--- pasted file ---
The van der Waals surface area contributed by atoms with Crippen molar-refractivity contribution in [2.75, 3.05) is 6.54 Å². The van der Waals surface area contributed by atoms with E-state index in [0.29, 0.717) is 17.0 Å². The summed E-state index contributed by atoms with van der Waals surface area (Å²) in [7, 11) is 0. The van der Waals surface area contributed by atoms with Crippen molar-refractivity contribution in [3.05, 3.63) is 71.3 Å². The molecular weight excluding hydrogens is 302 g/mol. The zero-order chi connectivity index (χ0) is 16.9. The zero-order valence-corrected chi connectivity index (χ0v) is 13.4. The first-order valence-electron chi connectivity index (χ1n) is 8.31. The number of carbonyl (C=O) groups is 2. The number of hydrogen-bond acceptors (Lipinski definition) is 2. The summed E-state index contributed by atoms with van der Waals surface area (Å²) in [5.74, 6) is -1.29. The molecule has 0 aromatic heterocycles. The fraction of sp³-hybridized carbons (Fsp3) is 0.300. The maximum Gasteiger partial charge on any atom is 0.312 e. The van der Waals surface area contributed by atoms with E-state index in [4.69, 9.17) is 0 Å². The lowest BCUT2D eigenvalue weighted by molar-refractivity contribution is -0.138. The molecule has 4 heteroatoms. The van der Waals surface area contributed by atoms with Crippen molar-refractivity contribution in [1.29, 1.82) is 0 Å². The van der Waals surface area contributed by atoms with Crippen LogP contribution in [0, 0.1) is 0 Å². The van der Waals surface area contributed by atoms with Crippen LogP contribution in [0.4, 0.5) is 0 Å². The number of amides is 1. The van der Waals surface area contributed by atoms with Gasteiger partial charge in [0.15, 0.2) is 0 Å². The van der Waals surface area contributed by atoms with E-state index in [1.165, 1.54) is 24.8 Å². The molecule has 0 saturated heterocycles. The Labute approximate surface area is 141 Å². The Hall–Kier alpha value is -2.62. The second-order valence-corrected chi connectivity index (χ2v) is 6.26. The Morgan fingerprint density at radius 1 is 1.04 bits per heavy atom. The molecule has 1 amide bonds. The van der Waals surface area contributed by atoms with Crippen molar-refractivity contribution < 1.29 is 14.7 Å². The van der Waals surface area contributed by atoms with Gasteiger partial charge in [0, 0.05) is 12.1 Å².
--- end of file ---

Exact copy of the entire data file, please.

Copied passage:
The van der Waals surface area contributed by atoms with Crippen molar-refractivity contribution in [2.75, 3.05) is 6.54 Å². The van der Waals surface area contributed by atoms with E-state index in [0.29, 0.717) is 17.0 Å². The summed E-state index contributed by atoms with van der Waals surface area (Å²) in [7, 11) is 0. The van der Waals surface area contributed by atoms with Crippen molar-refractivity contribution in [3.05, 3.63) is 71.3 Å². The molecular weight excluding hydrogens is 302 g/mol. The zero-order chi connectivity index (χ0) is 16.9. The zero-order valence-corrected chi connectivity index (χ0v) is 13.4. The first-order valence-electron chi connectivity index (χ1n) is 8.31. The number of carbonyl (C=O) groups is 2. The number of hydrogen-bond acceptors (Lipinski definition) is 2. The summed E-state index contributed by atoms with van der Waals surface area (Å²) in [5.74, 6) is -1.29. The molecule has 0 aromatic heterocycles. The fraction of sp³-hybridized carbons (Fsp3) is 0.300. The maximum Gasteiger partial charge on any atom is 0.312 e. The van der Waals surface area contributed by atoms with E-state index in [4.69, 9.17) is 0 Å². The lowest BCUT2D eigenvalue weighted by molar-refractivity contribution is -0.138. The molecule has 4 heteroatoms. The van der Waals surface area contributed by atoms with Crippen molar-refractivity contribution in [1.29, 1.82) is 0 Å². The van der Waals surface area contributed by atoms with Crippen LogP contribution in [0, 0.1) is 0 Å². The van der Waals surface area contributed by atoms with Crippen LogP contribution in [0.4, 0.5) is 0 Å². The number of amides is 1. The van der Waals surface area contributed by atoms with Gasteiger partial charge in [0.15, 0.2) is 0 Å². The van der Waals surface area contributed by atoms with E-state index in [1.165, 1.54) is 24.8 Å². The molecule has 0 saturated heterocycles. The Labute approximate surface area is 141 Å². The Hall–Kier alpha value is -2.62. The second-order valence-corrected chi connectivity index (χ2v) is 6.26. The Morgan fingerprint density at radius 1 is 1.04 bits per heavy atom. The molecule has 1 amide bonds. The van der Waals surface area contributed by atoms with Crippen molar-refractivity contribution < 1.29 is 14.7 Å². The van der Waals surface area contributed by atoms with Gasteiger partial charge in [0, 0.05) is 12.1 Å².